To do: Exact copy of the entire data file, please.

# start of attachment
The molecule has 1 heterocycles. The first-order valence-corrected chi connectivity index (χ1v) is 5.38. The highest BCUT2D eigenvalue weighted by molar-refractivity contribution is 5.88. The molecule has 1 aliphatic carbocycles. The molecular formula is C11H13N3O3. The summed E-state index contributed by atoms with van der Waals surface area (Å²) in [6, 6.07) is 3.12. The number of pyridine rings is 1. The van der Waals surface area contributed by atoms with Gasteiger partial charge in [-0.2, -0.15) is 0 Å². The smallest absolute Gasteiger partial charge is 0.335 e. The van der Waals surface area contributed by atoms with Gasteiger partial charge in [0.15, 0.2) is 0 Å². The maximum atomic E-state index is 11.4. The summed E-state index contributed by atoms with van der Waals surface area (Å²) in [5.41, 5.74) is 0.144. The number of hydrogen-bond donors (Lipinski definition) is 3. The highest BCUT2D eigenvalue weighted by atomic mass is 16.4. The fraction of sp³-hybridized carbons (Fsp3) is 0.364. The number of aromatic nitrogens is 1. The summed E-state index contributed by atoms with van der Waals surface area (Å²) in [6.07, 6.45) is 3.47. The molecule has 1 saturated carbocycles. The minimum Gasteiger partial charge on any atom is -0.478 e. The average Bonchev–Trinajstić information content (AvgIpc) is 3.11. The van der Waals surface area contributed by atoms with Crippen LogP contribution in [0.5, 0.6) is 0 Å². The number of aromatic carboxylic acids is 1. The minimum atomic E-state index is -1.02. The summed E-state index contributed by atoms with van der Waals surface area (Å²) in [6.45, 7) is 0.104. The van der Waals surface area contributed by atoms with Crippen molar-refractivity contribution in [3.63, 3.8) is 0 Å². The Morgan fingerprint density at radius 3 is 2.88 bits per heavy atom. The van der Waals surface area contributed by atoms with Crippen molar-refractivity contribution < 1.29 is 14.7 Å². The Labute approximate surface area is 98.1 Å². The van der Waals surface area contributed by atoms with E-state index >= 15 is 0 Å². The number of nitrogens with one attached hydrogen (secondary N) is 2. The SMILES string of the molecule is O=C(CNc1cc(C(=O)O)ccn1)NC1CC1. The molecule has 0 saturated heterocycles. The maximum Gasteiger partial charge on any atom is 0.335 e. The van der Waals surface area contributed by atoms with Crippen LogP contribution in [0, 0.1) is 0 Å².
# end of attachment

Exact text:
The molecule has 1 heterocycles. The first-order valence-corrected chi connectivity index (χ1v) is 5.38. The highest BCUT2D eigenvalue weighted by molar-refractivity contribution is 5.88. The molecule has 1 aliphatic carbocycles. The molecular formula is C11H13N3O3. The summed E-state index contributed by atoms with van der Waals surface area (Å²) in [6, 6.07) is 3.12. The number of pyridine rings is 1. The van der Waals surface area contributed by atoms with Gasteiger partial charge in [-0.2, -0.15) is 0 Å². The smallest absolute Gasteiger partial charge is 0.335 e. The van der Waals surface area contributed by atoms with Gasteiger partial charge in [0.15, 0.2) is 0 Å². The maximum atomic E-state index is 11.4. The summed E-state index contributed by atoms with van der Waals surface area (Å²) in [5.41, 5.74) is 0.144. The number of hydrogen-bond donors (Lipinski definition) is 3. The highest BCUT2D eigenvalue weighted by atomic mass is 16.4. The fraction of sp³-hybridized carbons (Fsp3) is 0.364. The number of aromatic nitrogens is 1. The summed E-state index contributed by atoms with van der Waals surface area (Å²) in [6.07, 6.45) is 3.47. The molecule has 1 saturated carbocycles. The minimum Gasteiger partial charge on any atom is -0.478 e. The average Bonchev–Trinajstić information content (AvgIpc) is 3.11. The van der Waals surface area contributed by atoms with Crippen LogP contribution in [0.5, 0.6) is 0 Å². The number of aromatic carboxylic acids is 1. The minimum atomic E-state index is -1.02. The summed E-state index contributed by atoms with van der Waals surface area (Å²) in [6.45, 7) is 0.104. The van der Waals surface area contributed by atoms with Crippen molar-refractivity contribution in [3.63, 3.8) is 0 Å². The Morgan fingerprint density at radius 3 is 2.88 bits per heavy atom. The van der Waals surface area contributed by atoms with Crippen molar-refractivity contribution < 1.29 is 14.7 Å². The Labute approximate surface area is 98.1 Å². The van der Waals surface area contributed by atoms with E-state index >= 15 is 0 Å². The number of nitrogens with one attached hydrogen (secondary N) is 2. The SMILES string of the molecule is O=C(CNc1cc(C(=O)O)ccn1)NC1CC1. The molecule has 0 saturated heterocycles. The maximum Gasteiger partial charge on any atom is 0.335 e. The van der Waals surface area contributed by atoms with Crippen LogP contribution in [0, 0.1) is 0 Å².